Make Justice Local

December 1, 2020  • Douglas Wood

After a searing summer of protests, the continuing impact of Covid-19, and a time of deep, serious discussion and reflection, communities across the country are reimagining what safety and justice mean to them. Many have called for defunding the police. Others have called for an expansion of policing in communities where peaceful protests have, at times, been marred by disruptions. Still others are calling for what is known as “justice reinvestment.” This concept is anchored in community-driven approaches like the ones taken by Oakland’s Neighborhood Opportunity and Accountability Board, which provides healing-centered alternatives for young people who get involved in the justice system, and “Neighborhood Stat,” a program in the New York City mayor’s office that works closely with communities and their needs to develop safety priorities. And at the newly formed Aspen Criminal Justice Reform Initiative, justice reinvestment is informing the work.

There is no doubt that the United States has a justice problem. With only 5 percent of the world’s population, the United States holds over 20 percent of all the world’s prisoners. The deeper you look at the data, the worse it gets.

In 2003, Susan Tucker, the vice president of the Sentencing Project, an advocacy center working for decarceration, and Eric Cadora, of the Justice Mapping Center, developed the concept of justice reinvestment. Their model uses data-driven management tools to determine how much money is being invested in the criminal justice system community by community, how to reduce excessive incarceration, and then how to divert savings back into social sectors such as health care, education, housing, and employment. Accountability and responsibility for reducing incarceration is thus returned to the local level. By using local discretionary policy focused on justice reinvestment, communities begin to address neighborhood-level high rates of incarceration and the resulting impact. This idea would not only begin to address neighborhood-level high rates of incarceration and their impact on communities. It would also strike at the heart of what criminologist Todd Clear calls “coercive mobility”—a phenomenon that destabilizes neighborhoods by “increasing levels of disorganization, first when a person is removed to go to prison, then later when that person reenters the community.”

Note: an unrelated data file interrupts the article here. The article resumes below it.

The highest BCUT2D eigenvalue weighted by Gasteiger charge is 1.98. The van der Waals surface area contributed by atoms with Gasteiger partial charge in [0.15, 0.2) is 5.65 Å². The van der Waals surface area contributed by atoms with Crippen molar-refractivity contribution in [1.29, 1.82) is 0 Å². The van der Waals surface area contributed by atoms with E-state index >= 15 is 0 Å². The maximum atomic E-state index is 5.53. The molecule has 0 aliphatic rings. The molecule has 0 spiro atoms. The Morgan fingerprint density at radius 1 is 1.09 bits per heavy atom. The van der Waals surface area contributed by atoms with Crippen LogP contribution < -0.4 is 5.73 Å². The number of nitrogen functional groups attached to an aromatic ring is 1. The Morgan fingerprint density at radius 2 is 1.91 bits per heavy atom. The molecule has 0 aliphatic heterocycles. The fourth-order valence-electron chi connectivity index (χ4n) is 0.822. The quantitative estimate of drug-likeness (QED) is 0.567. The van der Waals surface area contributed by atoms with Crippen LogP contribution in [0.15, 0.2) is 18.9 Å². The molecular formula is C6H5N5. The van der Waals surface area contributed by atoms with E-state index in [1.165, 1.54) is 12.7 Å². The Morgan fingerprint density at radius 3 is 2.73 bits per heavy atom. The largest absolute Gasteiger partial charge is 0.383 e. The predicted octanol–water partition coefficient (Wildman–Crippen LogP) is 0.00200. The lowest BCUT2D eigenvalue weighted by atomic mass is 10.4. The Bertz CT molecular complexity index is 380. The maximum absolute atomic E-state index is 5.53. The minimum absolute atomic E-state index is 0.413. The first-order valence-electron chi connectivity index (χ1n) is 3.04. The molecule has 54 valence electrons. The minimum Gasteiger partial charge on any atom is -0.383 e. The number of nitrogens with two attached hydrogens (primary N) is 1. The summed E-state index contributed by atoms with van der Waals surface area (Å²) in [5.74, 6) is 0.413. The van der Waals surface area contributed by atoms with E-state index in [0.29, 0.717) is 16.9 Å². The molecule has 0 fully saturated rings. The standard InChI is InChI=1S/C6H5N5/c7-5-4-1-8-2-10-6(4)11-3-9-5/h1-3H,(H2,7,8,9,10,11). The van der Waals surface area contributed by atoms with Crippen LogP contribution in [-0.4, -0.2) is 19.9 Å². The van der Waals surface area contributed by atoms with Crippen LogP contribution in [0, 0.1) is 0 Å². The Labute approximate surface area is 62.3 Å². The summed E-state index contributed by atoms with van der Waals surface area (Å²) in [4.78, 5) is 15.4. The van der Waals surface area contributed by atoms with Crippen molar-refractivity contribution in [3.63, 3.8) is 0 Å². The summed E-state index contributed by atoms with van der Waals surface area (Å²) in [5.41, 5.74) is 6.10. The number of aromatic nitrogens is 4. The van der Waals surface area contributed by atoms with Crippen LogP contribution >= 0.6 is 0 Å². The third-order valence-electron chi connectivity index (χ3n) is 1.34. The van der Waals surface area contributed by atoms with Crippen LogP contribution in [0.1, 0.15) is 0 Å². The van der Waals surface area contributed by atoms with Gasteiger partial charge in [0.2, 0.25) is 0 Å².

With only 5 percent of the world’s population, the United States holds over 20 percent of all the world’s prisoners.

Since the idea of justice reinvestment was first introduced, it evolved into a federal public-private partnership program known as the Justice Reinvestment Initiative. The program has had mixed results, moving away from community-level implementation to primarily state-level implementation. Long-term financial sustainability has also been problematic. Researchers concluded that the model “did not demonstrate … reductions in prison populations, cost savings, or improvements in public safety.”

The fault was the wrong focus. More community-involved justice approaches, informed by research on the efficacy and impact of long-standing criminal justice reform efforts, can create nuanced ideas and policies that go beyond defunding the police or federal programs—including the Justice Reinvestment Initiative itself.